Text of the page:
Nancy and I just arrived home a few minutes ago (a little after 10:00 p.m. CST) after spending the day at the Iowa High School Speech Association's Large Group All-State Festival in Ames.  Two of the speech groups that I co-coach were honored there today, and we are very proud of their success.  We actually stayed in Ankeny with the kids last night so that we would be able to arrive at C.Y. Stephens Auditorium on the ISU campus before 7:30 a.m. without having to wake up long before the crack of dawn.

This brings me to the point of this post.  Tonight I had to do something that I haven't done since Nov. 9 of last year: start the fire in the kitchen cookstove from scratch.  By my calculations, that means that the last fire that we had burned for 103 days straight: a new record for us. 

When Nancy came home early from work yesterday, she loaded the stove and shut all the dampers and drafts, and I honestly thought that it would hold fire better than what it did.  There were a few small embers in the ashes when we came home tonight, but not enough to start a fire.  The thermometer in the dining room read 49.5 degrees Fahrenheit since the furnace was set at 50, and the range boiler was completely cold to the touch.  Both fires are started again, and we are already into the fifties.

Anyway, I've got to get to bed now.  We've got a really busy week ahead so that the speech team can be ready for district individual contests next Saturday.  I hope to get caught up with all of you soon.

Friday, January 31, 2014

Sweeping the Chimney: A Task for a Warm Winter's Day

In our corner of the world, the temperatures in January were a real roller coaster.  We've dipped below zero a few times, and we've been up near sixty.  Fortunately, the warmest days have landed on the weekends, and we've taken advantage of them. 

So what do wood cookstove owners do on those warm days?

We cut, split, and stack firewood, and sweep the chimney, of course!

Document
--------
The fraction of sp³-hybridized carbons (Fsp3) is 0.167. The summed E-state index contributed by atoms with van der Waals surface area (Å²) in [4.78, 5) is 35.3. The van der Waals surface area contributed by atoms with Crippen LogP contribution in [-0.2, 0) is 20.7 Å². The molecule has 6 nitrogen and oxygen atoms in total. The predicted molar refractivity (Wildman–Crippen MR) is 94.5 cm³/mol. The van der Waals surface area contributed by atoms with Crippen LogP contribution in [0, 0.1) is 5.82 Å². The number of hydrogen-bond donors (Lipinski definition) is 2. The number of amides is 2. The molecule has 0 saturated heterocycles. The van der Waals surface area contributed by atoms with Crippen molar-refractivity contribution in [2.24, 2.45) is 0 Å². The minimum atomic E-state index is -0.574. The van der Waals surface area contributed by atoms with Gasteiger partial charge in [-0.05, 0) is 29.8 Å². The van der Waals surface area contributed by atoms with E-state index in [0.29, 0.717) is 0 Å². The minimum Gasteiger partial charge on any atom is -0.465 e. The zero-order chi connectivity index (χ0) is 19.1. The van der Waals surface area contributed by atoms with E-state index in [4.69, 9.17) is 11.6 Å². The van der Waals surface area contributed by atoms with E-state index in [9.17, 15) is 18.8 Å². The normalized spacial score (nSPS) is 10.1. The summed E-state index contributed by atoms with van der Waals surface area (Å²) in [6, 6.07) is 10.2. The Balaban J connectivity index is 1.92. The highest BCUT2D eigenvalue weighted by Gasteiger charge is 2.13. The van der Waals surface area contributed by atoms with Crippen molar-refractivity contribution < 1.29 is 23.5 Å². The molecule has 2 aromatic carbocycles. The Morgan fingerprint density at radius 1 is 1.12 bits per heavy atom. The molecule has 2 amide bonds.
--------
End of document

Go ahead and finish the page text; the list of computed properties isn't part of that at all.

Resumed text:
When we were using the Qualified range, I only swept the chimney once per year in the fall, and really there was never much to sweep out as long as we were burning good, seasoned hardwood.  However, the Qualified wasn't airtight, and though we would load it up and shut it down during the day and at night, it couldn't hold a fire long, so it was consistently burning hot.

The Margin Gem is a different story, though.  When we are home, it is burning hot, but during the days and at night, we load it up and shut it down, too, and it actually holds a fire for a long time (our record is over 24 hours).  Since it has the capability of a slow burn, creosote naturally does accumulate more than it did with the Qualified.

As most of you probably already know, the creosote that I'm talking about is a product of the incomplete combustion of wood.  This black or dark brown substance clings to the inside of a flue, and unfortunately, it is flammable.  Thus, it is what is responsible for the dangerous chimney fires that wood burners want to work hard to prevent.

A couple of weekends ago, we swept our chimney for the third time this heating season.  The process is fairly simple.  The first thing that I usually do is disconnect the stovepipe from the chimney and cover the flue opening with a plastic grocery bag held in place with the elastic band from a discarded pair of underwear. 

What?  Too much information?


The reason I cover the chimney opening is twofold.  First, the soot is prevented from falling all over the stove and the floor as it falls down the chimney.  Second, this helps stop the regular draft of the chimney, so less of the soot is flying into my face while I'm on top of the roof.